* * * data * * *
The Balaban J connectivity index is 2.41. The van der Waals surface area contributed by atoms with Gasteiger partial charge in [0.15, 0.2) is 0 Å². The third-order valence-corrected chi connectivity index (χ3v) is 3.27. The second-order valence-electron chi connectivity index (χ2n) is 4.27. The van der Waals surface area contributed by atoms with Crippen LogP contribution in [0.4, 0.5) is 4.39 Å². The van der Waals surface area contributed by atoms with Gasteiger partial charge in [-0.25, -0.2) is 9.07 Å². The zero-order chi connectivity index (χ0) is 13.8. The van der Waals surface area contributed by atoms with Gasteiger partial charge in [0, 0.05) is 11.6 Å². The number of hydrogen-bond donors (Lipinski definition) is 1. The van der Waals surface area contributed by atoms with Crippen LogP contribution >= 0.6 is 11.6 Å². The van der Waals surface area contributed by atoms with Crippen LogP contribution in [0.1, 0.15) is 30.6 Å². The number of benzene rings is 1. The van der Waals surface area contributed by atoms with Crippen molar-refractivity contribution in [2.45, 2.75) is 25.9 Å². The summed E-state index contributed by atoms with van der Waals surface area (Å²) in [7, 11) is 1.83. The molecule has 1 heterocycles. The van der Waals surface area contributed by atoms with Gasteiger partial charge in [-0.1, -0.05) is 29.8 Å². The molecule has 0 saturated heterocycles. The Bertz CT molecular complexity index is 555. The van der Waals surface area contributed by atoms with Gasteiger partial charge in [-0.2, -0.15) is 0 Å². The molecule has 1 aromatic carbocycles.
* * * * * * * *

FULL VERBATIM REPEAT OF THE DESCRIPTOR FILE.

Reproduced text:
The Balaban J connectivity index is 2.41. The van der Waals surface area contributed by atoms with Gasteiger partial charge in [0.15, 0.2) is 0 Å². The third-order valence-corrected chi connectivity index (χ3v) is 3.27. The second-order valence-electron chi connectivity index (χ2n) is 4.27. The van der Waals surface area contributed by atoms with Crippen LogP contribution in [0.4, 0.5) is 4.39 Å². The van der Waals surface area contributed by atoms with Gasteiger partial charge in [-0.25, -0.2) is 9.07 Å². The zero-order chi connectivity index (χ0) is 13.8. The van der Waals surface area contributed by atoms with Gasteiger partial charge in [0, 0.05) is 11.6 Å². The number of hydrogen-bond donors (Lipinski definition) is 1. The van der Waals surface area contributed by atoms with Crippen LogP contribution >= 0.6 is 11.6 Å². The van der Waals surface area contributed by atoms with Crippen LogP contribution in [0.1, 0.15) is 30.6 Å². The number of benzene rings is 1. The van der Waals surface area contributed by atoms with Crippen molar-refractivity contribution in [2.45, 2.75) is 25.9 Å². The summed E-state index contributed by atoms with van der Waals surface area (Å²) in [7, 11) is 1.83. The molecule has 1 heterocycles. The van der Waals surface area contributed by atoms with Gasteiger partial charge in [-0.1, -0.05) is 29.8 Å². The molecule has 0 saturated heterocycles. The Bertz CT molecular complexity index is 555. The van der Waals surface area contributed by atoms with Gasteiger partial charge in [-0.2, -0.15) is 0 Å². The molecule has 1 aromatic carbocycles.